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I've been dualbooting Windows 7 and Manjaro for about a year now, and I'm getting tired of rebooting every time I want to switch operating systems. I recently heard about the Virtualbox option to run an existing partition in a VM, so I decided to try that. To clarify, I have 4 partitions on the hard drive: Manjaro, a boot partition, Windows and a data partition for windows which contains the User folder, and probably needs to be available on boot.

I created a raw disk image of the whole drive, and ran it in Virtualbox. It got to the boot loader, I chose Windows, and it showed the "Starting Windows" text for about 3 seconds. It then threw a blue screen and shut down. The error code was:

*** STOP: 0x0000007B (0xFFFFF880009B07E8,0xFFFFFFFFC0000034,0x0000000000000000,0x0000000000000000)

When booting normally it works fine. My theory is that it can't find or mount the data partition, and therefore crashes, but I don't know how to check if that is the case, or what to do with it if it is.

So, what is causing this error, and how can I fix it?

  • It sounds like a problem with the RAW image of the HDD honestly. – Ramhound Jan 7 '16 at 17:25
  • What type is the storage controller set to? This particular blue screen can happen when there is no available Windows driver for the hard drive controller (For example, switching from ATA to AHCI in the BIOS without any preparation in Windows). – Jonno Jan 7 '16 at 17:27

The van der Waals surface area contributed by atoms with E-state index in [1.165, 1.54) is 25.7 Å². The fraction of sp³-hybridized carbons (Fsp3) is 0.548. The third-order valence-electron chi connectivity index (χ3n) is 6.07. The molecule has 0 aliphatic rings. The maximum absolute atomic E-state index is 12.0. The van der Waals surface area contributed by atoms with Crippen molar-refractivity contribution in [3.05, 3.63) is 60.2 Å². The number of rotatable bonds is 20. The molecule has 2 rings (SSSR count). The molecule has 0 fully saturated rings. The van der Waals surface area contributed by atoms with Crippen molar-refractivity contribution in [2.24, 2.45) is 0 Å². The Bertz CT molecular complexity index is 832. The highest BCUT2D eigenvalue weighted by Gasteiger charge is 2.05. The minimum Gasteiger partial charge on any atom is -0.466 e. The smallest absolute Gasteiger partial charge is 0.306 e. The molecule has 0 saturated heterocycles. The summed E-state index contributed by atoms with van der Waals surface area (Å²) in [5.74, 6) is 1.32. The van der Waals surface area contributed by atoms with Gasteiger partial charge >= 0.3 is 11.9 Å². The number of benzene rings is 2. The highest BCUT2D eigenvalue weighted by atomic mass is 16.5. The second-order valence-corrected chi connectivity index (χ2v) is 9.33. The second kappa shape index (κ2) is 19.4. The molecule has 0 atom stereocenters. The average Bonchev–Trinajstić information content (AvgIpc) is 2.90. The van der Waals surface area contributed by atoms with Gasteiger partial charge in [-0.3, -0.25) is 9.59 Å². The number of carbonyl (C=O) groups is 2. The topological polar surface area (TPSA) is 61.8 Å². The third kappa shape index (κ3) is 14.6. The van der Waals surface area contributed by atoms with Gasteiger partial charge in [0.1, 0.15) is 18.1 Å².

• I tried deleting and recreating the image, but it didn't change anything. I didn't change any of the default settings, except for giving it more RAM – Sindre Stephansen Jan 7 '16 at 17:31
  • The hard drive is on SATA, if that's what you're asking – Sindre Stephansen Jan 7 '16 at 17:32
  • That does not tell us what sort of storage container its set to though. – Ramhound Jan 7 '16 at 18:08
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The problem is that you only have the intel AHCI driver enable, and not the generic one. So you have to enable drivers that aren't. I don't know which ones particularly but, what I've done for myself worked pretty well except on one case:

  • Go to regedit and go to HKEY_LOCAL_MACHINE\System\CurrentControlSet\Services
  • Find the following folders: aliide, amdide, atapi, cmdide, iastor (may not exists), iastorV, intelide, LSI_SAS, msahci, pciide and viaide
  • Set all their "start" value to 0 in order to enable all theses drivers at boot
  • Save your changes
  • Restart into VirtualBox

If it don't work first, change your SATA controller to an IDE or SCSI one in Virtualbox, that should do it.

If you're still stuck congrats, you're stuck like me. It's an SCSI controller problem from VirtualBox, especially if your BSOD comes from CLASSPNP.sys if you boot in Safe Mode within VirtualBox.

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  • This also works for VMware ESXi. I only had to modify LSI_SAS which is the storage controller my VMware VM used. (I also modified intelide but I think LSI_SAS should be the one that nailed it). Thanks! – wandersick May 2 at 8:28